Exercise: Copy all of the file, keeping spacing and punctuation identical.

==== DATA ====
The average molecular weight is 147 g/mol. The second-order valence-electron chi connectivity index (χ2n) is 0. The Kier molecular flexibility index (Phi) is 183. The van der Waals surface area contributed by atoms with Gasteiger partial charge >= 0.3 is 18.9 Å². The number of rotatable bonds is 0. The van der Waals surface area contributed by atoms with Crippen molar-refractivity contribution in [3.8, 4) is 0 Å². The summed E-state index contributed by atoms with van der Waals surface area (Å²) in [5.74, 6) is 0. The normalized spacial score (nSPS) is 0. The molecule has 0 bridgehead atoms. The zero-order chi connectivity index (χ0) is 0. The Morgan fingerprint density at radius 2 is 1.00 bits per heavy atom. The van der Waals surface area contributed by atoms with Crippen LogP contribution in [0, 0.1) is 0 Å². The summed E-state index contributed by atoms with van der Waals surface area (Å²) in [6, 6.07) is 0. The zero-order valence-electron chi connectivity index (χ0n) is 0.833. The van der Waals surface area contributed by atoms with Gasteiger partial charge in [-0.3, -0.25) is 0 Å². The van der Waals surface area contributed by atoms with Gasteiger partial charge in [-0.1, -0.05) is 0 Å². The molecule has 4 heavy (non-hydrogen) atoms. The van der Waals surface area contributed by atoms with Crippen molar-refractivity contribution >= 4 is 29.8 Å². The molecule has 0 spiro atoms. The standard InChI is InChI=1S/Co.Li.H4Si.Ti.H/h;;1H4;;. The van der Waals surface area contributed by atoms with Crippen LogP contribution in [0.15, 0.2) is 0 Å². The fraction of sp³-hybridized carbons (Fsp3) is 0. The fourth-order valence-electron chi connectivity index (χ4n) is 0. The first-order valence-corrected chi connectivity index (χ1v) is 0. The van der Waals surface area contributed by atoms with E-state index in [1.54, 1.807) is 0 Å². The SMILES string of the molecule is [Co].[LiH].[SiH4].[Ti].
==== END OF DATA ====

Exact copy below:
The average molecular weight is 147 g/mol. The second-order valence-electron chi connectivity index (χ2n) is 0. The Kier molecular flexibility index (Phi) is 183. The van der Waals surface area contributed by atoms with Gasteiger partial charge >= 0.3 is 18.9 Å². The number of rotatable bonds is 0. The van der Waals surface area contributed by atoms with Crippen molar-refractivity contribution in [3.8, 4) is 0 Å². The summed E-state index contributed by atoms with van der Waals surface area (Å²) in [5.74, 6) is 0. The normalized spacial score (nSPS) is 0. The molecule has 0 bridgehead atoms. The zero-order chi connectivity index (χ0) is 0. The Morgan fingerprint density at radius 2 is 1.00 bits per heavy atom. The van der Waals surface area contributed by atoms with Crippen LogP contribution in [0, 0.1) is 0 Å². The summed E-state index contributed by atoms with van der Waals surface area (Å²) in [6, 6.07) is 0. The zero-order valence-electron chi connectivity index (χ0n) is 0.833. The van der Waals surface area contributed by atoms with Gasteiger partial charge in [-0.3, -0.25) is 0 Å². The van der Waals surface area contributed by atoms with Gasteiger partial charge in [-0.1, -0.05) is 0 Å². The molecule has 4 heavy (non-hydrogen) atoms. The van der Waals surface area contributed by atoms with Crippen molar-refractivity contribution >= 4 is 29.8 Å². The molecule has 0 spiro atoms. The standard InChI is InChI=1S/Co.Li.H4Si.Ti.H/h;;1H4;;. The van der Waals surface area contributed by atoms with Crippen LogP contribution in [0.15, 0.2) is 0 Å². The fraction of sp³-hybridized carbons (Fsp3) is 0. The fourth-order valence-electron chi connectivity index (χ4n) is 0. The first-order valence-corrected chi connectivity index (χ1v) is 0. The van der Waals surface area contributed by atoms with E-state index in [1.54, 1.807) is 0 Å². The SMILES string of the molecule is [Co].[LiH].[SiH4].[Ti].